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More than a week after the arrest of her father Jose Luis Garcia as he watered his lawn, Natalie Garcia tries to console her daughter Marley Hodges outside their home in Arleta. Experts say in the Trump administration's war against illegal immigration, it has lowered the bar for whom immigration agents can go after. (Credit: Gabriel S. Scarlett / Los Angeles Times)

More than a week after the arrest of her father Jose Luis Garcia as he watered his lawn, Natalie Garcia tries to console her daughter Marley Hodges outside their home in Arleta. Experts say in the Trump administration's war against illegal immigration, it has lowered the bar for whom immigration agents can go after. (Credit: Gabriel S. Scarlett / Los Angeles Times)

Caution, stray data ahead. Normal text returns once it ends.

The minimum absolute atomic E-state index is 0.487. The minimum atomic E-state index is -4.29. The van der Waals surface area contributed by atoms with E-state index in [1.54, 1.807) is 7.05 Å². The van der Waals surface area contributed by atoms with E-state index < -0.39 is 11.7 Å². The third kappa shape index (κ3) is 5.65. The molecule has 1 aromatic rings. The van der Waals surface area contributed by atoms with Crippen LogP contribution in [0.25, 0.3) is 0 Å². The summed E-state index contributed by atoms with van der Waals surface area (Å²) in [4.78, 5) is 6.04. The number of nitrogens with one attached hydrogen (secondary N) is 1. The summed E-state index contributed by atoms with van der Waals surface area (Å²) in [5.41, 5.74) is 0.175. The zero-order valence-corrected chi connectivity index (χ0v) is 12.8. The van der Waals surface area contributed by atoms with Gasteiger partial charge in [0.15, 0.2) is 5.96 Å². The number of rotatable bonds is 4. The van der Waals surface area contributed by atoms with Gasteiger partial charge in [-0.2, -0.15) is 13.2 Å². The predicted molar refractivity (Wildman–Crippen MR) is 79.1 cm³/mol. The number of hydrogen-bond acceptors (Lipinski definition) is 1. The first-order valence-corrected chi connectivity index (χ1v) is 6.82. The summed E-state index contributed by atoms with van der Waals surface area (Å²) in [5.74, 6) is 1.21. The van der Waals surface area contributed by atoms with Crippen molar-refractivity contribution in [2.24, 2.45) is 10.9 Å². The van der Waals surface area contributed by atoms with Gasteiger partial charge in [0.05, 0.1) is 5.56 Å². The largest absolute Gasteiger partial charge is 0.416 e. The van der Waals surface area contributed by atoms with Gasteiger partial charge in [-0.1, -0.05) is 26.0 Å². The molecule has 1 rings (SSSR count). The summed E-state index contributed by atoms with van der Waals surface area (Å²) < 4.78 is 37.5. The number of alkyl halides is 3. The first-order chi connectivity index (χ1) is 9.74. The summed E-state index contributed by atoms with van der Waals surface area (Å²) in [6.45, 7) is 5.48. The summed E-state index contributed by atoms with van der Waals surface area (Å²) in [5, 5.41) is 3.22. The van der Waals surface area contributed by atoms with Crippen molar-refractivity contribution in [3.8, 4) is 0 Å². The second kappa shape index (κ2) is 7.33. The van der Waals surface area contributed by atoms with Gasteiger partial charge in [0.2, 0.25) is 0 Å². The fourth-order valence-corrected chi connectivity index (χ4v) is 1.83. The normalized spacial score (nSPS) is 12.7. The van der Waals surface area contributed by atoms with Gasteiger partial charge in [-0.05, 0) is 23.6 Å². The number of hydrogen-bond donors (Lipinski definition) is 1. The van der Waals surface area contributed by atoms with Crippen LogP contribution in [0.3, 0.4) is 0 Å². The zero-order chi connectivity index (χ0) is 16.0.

In 2001, Jose Luis Garcia was convicted of a misdemeanor domestic violence charge. Whatever tumult it caused within his family, the event seemed to fade with every passing year as Garcia became a grandfather and inched closer toward retirement.

Earlier this month, the nearly 20-year-old conviction came roaring back when immigration agents arrested the 62-year-old as he drank coffee and watered the lawn of his Arleta home.

His daughter, Natalie Garcia, thought there must be a mistake. Her father has been a lawful permanent resident since 1988. He carries his green card in his wallet.

“We thought this was happening to people like they said — criminals, the gang members,” she said in an interview between sobs.

Read the full story on LATimes.com